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adamOVD

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adamOVD last won the day on December 4 2017

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About adamOVD

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  • Birthday 04/06/1983

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  1. Column C is for imports, so unless you are importing spirits it will be blank. Column D is "Wine Gallons" packaged, which is different than 'Proof Gallons". "Wine gallons" will be the total amount of product packaged, stated in gallons, regardless of proof.
  2. I'm finishing out at .5 Plato with the half hour rest, and with the grain bill I'm using it may not be possible to finish out to zero. I tried an hour rest and it finished the same, but there were some other variables at play as well. I'll continue to play with it, but I was asking more for the sake of theory. Thanks for the input.
  3. Are talking about a final gin run with botanicals in it? To me earthness sounds like the root or spice botanicals. Is it more pronounced toward the end of the run? Copper is more for absorbing sulfer notes produced in the ferment. If youre making gin from ngs (looks like you are) those should already have been cleaned up, and you shouldnt need any copper interaction.
  4. I was listening to an episode of @StillTalkingPodcast . They were talking to a guy from Lallemand yeast. He mentioned that Osmotic stress on the yeast is less when the grain is not yet fully converted, or that the long dextrin chains create less stress than short chain converted glucose, and is less prone to infection. That being said, do you think it is better to do a shorter rest on your dextrin conversion, and let more of conversion happen in the fermenter than in the mash tun? I do a half hour rest at 130-140F with giuco-amylase. I've heard others doing everything from basically no rest to over an hour.
  5. @Blue Bolt Hes a stubborn madman. Loyal, sweet, and a ton of personality though. Pretty sure he'll be the best dog I ever own. Unfortunately he's getting up there in years.
  6. I can't wait till these two put their differences aside, and become BFFs.😄
  7. I get them on rare occasions.
  8. I put a T and a valve on the bottom of whatever im pumping from and hook up a hose to the valve. Then close the valve from where i'm pumping as I open the water side so i can push the grain in the hose through with water, and only put water on the floor.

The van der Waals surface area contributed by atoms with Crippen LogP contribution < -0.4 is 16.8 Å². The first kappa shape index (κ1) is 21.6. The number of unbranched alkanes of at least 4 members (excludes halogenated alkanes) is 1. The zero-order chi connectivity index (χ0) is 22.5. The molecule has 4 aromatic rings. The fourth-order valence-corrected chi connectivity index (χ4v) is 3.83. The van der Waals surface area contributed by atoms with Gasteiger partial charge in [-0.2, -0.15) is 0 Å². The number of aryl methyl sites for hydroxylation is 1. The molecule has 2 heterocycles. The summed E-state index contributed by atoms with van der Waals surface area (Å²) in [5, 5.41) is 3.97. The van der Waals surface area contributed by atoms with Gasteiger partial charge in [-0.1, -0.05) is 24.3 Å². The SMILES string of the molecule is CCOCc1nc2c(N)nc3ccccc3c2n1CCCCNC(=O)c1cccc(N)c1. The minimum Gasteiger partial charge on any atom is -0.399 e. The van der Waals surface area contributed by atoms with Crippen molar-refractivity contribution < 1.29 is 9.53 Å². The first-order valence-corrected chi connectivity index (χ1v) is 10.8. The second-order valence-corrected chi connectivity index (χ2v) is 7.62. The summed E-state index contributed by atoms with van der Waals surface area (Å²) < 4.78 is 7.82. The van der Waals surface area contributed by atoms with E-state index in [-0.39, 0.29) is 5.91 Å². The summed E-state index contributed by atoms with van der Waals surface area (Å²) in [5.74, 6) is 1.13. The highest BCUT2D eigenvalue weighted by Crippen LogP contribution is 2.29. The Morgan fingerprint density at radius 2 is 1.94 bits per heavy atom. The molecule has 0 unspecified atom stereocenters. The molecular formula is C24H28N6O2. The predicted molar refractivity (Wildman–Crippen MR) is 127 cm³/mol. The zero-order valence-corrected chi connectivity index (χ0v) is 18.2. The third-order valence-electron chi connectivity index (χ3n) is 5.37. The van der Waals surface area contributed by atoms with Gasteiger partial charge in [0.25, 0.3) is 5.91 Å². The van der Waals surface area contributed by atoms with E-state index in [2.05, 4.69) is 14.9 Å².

9. Malt contains plenty of both alpha and beta amylase. Typically brewers and distillers use the temperature they rest the grain at to determine which is more active. I believe Silk is recommending mashing in hotter to reduce phenols from the malt. However, if you mash them in hotter you lose some Diastatic Power, because the beta amylase is being denatured faster at that higher temperature, so he is also recommending using added enzymes to complete the conversion. I'm sure Silk is much smarter than me though so I could be misunderstanding, but maybe a simpler interpretation from a dummy will help. As far as Brett goes. The idea is to keep it from growing in the first place. With a healthy ferment and a high pitch rate, the yeast very quickly lower the Ph and sugar available, and raise the alcohol %, making it a much less hospitable environment for bacteria. I believe Silk and Steve are talking about 3 different possible sources of phenols, one from your grains, one from your yeast, and one from a Brett infection. They can correct me if I'm wrong. I really feel for you if you're still tackling this a year later though.
  10. Any alchohol in the solution will throw off the refractometer reading. They are only good for checking OG. So it sounds like the ferment did finish, and I dont know why your yield was so low. Hopefully silk's advise above can get you dialed in.
  11. Figured I could put him on the right track without doing all the legwork for him. Maybe youre right though, and I shouldve just answered the poor guys question without being a pretentious ass hole.
  12. Your question is too vague. The amount of alcohol produced is determined by the amount of fermentables available to the yeast, and the health of your fermentation. Its typically inadvisable to go above 8-10% though. There are probably books based more on distilling, but if you pick up "Designing Great Beers" or "Malt" by John Mallet, they will teach you to formulate a mash bill. You will need to know any number of things you read in them to successfully operate a distillery.
  13. Wasn't aware of that. Mixing and moving a gummy mash must have been a lot more complicated as well, adding to the importance of keeping things liquid.
  14. Squarel guys will be so happy.
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